Safety Considerations with Dairy Exclusion

Is it possible to avoid all dairy safely?  Certainly.   Are most people who avoid dairy in their diet doing so safely?  Very often, no they are not. The major concern is around calcium; the mineral needed in humans in the greatest quantity every day for optimal health, not just of bones but for normal muscle, nerve and brain function.     

 

FACT:  There is no food source of calcium intake remotely comparable to dairy.  (The next best, a very distant second, is probably hard water!)

 

" Obtaining sufficient amounts of absorbable dietary calcium to optimize bone density and to protect against bone resorption is a protective measure to lower the risk of osteoporosis. This goal is difficult in Western-style diets without the inclusion of dairy foods, fortified foods, or supplements. ... Few other foods provide concentrated sources of absorbable calcium "

Quote from: Weaver, C. M. & Plawecki, K. L. "Dietary calcium: adequacy of a vegetarian diet". American Journal of Clinical Nutrition vol. 59 no. 5 1238S-1241S

 

If excluding dairy, the next best sources of calcium contain not even a small percentage of a comparable serving of dairy by weight.   Typically most people believe they are getting adequate spinach in green leafy vegetables such as spinach.  Unfortunately, these are the very same foods that are high in phytic acid, a substance dubbed by some nutritionists an "anti-nutrient" and known to bind out or remove calcium from the body.  This means that it is possible that even the small amount of calcium that is provided in say a serving of spinach may, with the inevitable involvement of the phytates in those same leaves, result only in a minisucle net gain or even a tiny net loss of calcium.

 

The whole calcium issue is made worse by the fact that are 2 particular demographic groupings who are most commonly exclusing dairy these days: small children and "women of a certain age".  Unfortunately these are precisely the same 2 groupings who are the most at risk from calcium deficiency: the former for healthy growth and the latter to avoid the risks of osteopenia and osteoporosis, believed to now affect fully 1/2 of all older women.

 

Most researchers who have studied the above issue would agree with the following statement:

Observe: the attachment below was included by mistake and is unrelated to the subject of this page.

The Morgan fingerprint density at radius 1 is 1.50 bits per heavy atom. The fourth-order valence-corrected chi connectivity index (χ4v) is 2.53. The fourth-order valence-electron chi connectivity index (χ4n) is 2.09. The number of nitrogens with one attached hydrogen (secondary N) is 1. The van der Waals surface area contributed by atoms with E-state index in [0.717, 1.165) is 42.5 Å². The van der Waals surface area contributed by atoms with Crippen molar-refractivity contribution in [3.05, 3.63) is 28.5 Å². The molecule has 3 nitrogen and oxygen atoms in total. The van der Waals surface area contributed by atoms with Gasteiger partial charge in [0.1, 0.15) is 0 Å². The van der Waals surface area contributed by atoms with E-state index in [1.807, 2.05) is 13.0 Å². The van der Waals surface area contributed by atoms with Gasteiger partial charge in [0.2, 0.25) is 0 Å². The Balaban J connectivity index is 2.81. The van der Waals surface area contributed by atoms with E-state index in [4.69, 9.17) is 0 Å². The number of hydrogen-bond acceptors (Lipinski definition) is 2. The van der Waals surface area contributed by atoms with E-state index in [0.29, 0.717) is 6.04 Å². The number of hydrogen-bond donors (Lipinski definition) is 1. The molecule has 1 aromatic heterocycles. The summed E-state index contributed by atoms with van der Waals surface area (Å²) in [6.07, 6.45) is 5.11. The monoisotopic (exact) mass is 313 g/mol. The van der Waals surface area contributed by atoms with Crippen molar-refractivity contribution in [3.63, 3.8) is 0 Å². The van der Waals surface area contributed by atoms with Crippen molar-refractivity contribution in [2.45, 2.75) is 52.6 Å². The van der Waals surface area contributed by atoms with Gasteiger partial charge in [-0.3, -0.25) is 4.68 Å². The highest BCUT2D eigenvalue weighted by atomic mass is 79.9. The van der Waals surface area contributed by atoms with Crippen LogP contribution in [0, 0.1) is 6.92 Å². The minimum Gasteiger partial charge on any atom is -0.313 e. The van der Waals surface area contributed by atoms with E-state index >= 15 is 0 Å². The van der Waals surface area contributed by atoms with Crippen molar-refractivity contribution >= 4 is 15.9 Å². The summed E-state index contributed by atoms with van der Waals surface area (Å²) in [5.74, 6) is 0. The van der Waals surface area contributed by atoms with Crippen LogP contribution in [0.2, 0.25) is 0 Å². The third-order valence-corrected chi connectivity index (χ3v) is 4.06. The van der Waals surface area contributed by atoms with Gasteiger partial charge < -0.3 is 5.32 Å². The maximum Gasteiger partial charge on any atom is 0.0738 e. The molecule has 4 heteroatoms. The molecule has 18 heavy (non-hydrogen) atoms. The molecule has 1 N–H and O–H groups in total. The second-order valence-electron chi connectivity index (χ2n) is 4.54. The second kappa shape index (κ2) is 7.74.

If avoiding all dairy, supplementation with calcium daily (at a rate of about 1,000mg for an average adult) is essential.

 

The downside to this is that numerous studies over the past decade or so have suggested, if not entirely conclusively, that use of supplemental calcium (as opposed to dietary calcium) is associated with a greatly increased risk of death by heart disease and/or stroke. (Some studies found an increased risk of 200% or more)

 

Summary advice.  It is best for all of us if we can get our calcium from dairy.    For the reasons previously explained above, regular dairy may not work well for some of us.  Happily however, kefir fermented dairy seems to work for very close to everybody:  no intolerance issues, massive and incomparable probiotic benefits and oodles of vital calcium.  The alternatives are just not that good: without a lot of knowledge and daily commitment, very probably some level of calcium deficiency or else a reliance on lots of artifically fortified foods or supplementation with known cardiovascular risk increasing concerns.    

 

To end on a positive note if you have decided that you never want to have any dairy again: It is possible to get adequate calcium daily but it takes a good deal of education about the best sources and a steady and knowledgeable commitment daily to getting all the small bits from here and there to get the required total every day.  White legumes, white seeds, and nuts are a good place to start.

 

Good luck with that.  Mine's a bowl of Kefi !